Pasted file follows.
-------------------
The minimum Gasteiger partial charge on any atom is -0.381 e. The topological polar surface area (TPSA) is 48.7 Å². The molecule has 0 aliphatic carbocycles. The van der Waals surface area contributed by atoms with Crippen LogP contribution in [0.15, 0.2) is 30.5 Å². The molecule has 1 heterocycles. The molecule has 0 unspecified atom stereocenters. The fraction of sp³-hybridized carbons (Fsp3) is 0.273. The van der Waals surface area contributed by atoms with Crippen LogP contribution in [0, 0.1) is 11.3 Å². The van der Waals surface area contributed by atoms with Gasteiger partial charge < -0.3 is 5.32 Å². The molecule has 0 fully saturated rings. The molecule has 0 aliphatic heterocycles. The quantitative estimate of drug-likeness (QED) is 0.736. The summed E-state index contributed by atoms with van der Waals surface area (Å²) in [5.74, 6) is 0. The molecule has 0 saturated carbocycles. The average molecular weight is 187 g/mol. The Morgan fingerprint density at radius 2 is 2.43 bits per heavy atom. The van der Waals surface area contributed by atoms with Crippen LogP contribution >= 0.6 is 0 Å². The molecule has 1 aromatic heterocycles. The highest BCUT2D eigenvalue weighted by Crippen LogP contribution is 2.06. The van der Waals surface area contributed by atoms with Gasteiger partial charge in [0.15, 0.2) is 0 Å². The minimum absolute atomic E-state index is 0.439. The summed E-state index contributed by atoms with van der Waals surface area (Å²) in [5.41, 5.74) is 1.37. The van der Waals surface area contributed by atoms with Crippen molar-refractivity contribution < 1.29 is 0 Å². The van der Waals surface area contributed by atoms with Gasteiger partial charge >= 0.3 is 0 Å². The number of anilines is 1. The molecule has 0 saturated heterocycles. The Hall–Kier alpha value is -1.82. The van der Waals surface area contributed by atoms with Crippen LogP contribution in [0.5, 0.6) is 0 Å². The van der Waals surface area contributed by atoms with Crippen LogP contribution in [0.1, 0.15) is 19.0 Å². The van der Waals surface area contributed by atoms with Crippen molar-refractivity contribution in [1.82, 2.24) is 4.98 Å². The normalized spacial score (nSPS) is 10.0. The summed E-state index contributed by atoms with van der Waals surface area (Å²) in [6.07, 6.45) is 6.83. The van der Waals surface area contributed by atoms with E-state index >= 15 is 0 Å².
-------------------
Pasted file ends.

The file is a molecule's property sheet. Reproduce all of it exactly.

The minimum Gasteiger partial charge on any atom is -0.381 e. The topological polar surface area (TPSA) is 48.7 Å². The molecule has 0 aliphatic carbocycles. The van der Waals surface area contributed by atoms with Crippen LogP contribution in [0.15, 0.2) is 30.5 Å². The molecule has 1 heterocycles. The molecule has 0 unspecified atom stereocenters. The fraction of sp³-hybridized carbons (Fsp3) is 0.273. The van der Waals surface area contributed by atoms with Crippen LogP contribution in [0, 0.1) is 11.3 Å². The van der Waals surface area contributed by atoms with Gasteiger partial charge < -0.3 is 5.32 Å². The molecule has 0 fully saturated rings. The molecule has 0 aliphatic heterocycles. The quantitative estimate of drug-likeness (QED) is 0.736. The summed E-state index contributed by atoms with van der Waals surface area (Å²) in [5.74, 6) is 0. The molecule has 0 saturated carbocycles. The average molecular weight is 187 g/mol. The Morgan fingerprint density at radius 2 is 2.43 bits per heavy atom. The van der Waals surface area contributed by atoms with Crippen LogP contribution >= 0.6 is 0 Å². The molecule has 1 aromatic heterocycles. The highest BCUT2D eigenvalue weighted by Crippen LogP contribution is 2.06. The van der Waals surface area contributed by atoms with Gasteiger partial charge in [0.15, 0.2) is 0 Å². The minimum absolute atomic E-state index is 0.439. The summed E-state index contributed by atoms with van der Waals surface area (Å²) in [5.41, 5.74) is 1.37. The van der Waals surface area contributed by atoms with Crippen molar-refractivity contribution < 1.29 is 0 Å². The van der Waals surface area contributed by atoms with Gasteiger partial charge >= 0.3 is 0 Å². The number of anilines is 1. The molecule has 0 saturated heterocycles. The Hall–Kier alpha value is -1.82. The van der Waals surface area contributed by atoms with Crippen LogP contribution in [0.5, 0.6) is 0 Å². The van der Waals surface area contributed by atoms with Crippen LogP contribution in [0.1, 0.15) is 19.0 Å². The van der Waals surface area contributed by atoms with Crippen molar-refractivity contribution in [1.82, 2.24) is 4.98 Å². The normalized spacial score (nSPS) is 10.0. The summed E-state index contributed by atoms with van der Waals surface area (Å²) in [6.07, 6.45) is 6.83. The van der Waals surface area contributed by atoms with E-state index >= 15 is 0 Å².